Tomorrow is the one-year anniversary of the official launch of Eleven-ThirtyEight. While the newly-redesigned StarWars.com chose to celebrate our anniversary (okay, not really) by adding our site to their Community section (yes really), I decided to give the gang the week off. Some of you may remember that I did this last Christmas, as well, so given that this ended up being a nice opportunity for another break, I think I can go ahead and say Second Look is officially a biannual event from now on—once at Christmas, and once on our anniversary.
If you weren’t around last Christmas, Second Look is just what it sounds like: I’ve pored through the ol’ archives and picked out some of my favorite pieces from the past six months; things that maybe didn’t get as much attention as they deserved, or things that I just liked enough to want to read twice. I’ll be highlighting one such piece for each of the next five days, so stay tuned.
But first, I’m going to cheat a bit and reflect on not just one piece, but an entire series. Eleven-ThirtyEight’s most prolific series to date, in fact—Lucas Jackson’s Star Wars and Genre.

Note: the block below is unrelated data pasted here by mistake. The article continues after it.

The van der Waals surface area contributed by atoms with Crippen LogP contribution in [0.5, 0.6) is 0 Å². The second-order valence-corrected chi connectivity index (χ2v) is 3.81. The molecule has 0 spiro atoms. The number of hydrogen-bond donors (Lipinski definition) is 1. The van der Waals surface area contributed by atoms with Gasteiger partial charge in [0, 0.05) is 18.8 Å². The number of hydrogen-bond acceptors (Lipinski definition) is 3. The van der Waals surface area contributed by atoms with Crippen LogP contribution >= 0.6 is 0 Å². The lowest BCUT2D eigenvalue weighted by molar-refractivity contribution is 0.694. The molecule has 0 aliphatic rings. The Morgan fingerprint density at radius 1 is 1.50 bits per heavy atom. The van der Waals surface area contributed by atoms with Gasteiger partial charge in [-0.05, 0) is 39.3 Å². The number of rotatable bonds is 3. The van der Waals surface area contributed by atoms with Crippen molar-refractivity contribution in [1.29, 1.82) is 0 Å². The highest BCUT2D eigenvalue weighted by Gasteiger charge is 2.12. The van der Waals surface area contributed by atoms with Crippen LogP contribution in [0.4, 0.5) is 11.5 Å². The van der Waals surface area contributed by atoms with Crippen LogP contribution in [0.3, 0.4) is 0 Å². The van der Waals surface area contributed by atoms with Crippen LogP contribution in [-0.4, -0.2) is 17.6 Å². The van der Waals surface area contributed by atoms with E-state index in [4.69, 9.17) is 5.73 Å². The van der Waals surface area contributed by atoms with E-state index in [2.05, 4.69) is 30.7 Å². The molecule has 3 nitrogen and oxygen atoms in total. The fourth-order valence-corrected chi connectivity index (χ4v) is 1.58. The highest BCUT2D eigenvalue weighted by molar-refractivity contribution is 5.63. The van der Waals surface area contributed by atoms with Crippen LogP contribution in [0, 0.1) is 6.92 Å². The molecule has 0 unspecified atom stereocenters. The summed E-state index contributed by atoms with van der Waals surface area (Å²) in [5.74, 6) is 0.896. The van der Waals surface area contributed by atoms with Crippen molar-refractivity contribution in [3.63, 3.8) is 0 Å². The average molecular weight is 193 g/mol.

In his introduction to the series (which technically predates even the launch of the site), Lucas explained how genre offers the key to the Star Wars franchise’s near-universal appeal:
“The films demonstrated that the space opera genre was broad enough to encompass other styles of storytelling. The Expanded Universe has run with that breadth, drawing from all kinds of genres. It has even openly dabbled in genre crossovers that more directly and completely place genre stories into the Star Wars setting, such as Joe Schreiber’s zombie horror novels, the “Star Wars Goosebumps” series Galaxy of Fear, and the tragically-canceled “James Bond meets Star Wars” Agent of the Empire series. Since the very beginning of the Expanded Universe, when Han Solo and Chewbacca reenacted the plot of The Magnificent Seven on Aduba-3, only for the climax to involve fighting a giant monster alongside a Don Quixote stand-in, the EU has incorporated a stunning range of other genres into the Star Wars universe.”
While each entry in the series is enlightening on its own, Lucas’ most substantial accomplishment is to have compiled a breadth of topics worthy of Star Wars’ myriad roots. No matter what style of storytelling brought you here, chances are there’s a Star Wars and Genre article to explain it—and maybe even offer a new recommendation or two. Click any of the links below to be taken to a particular article, or click here to view the whole category at once, with the newest articles first.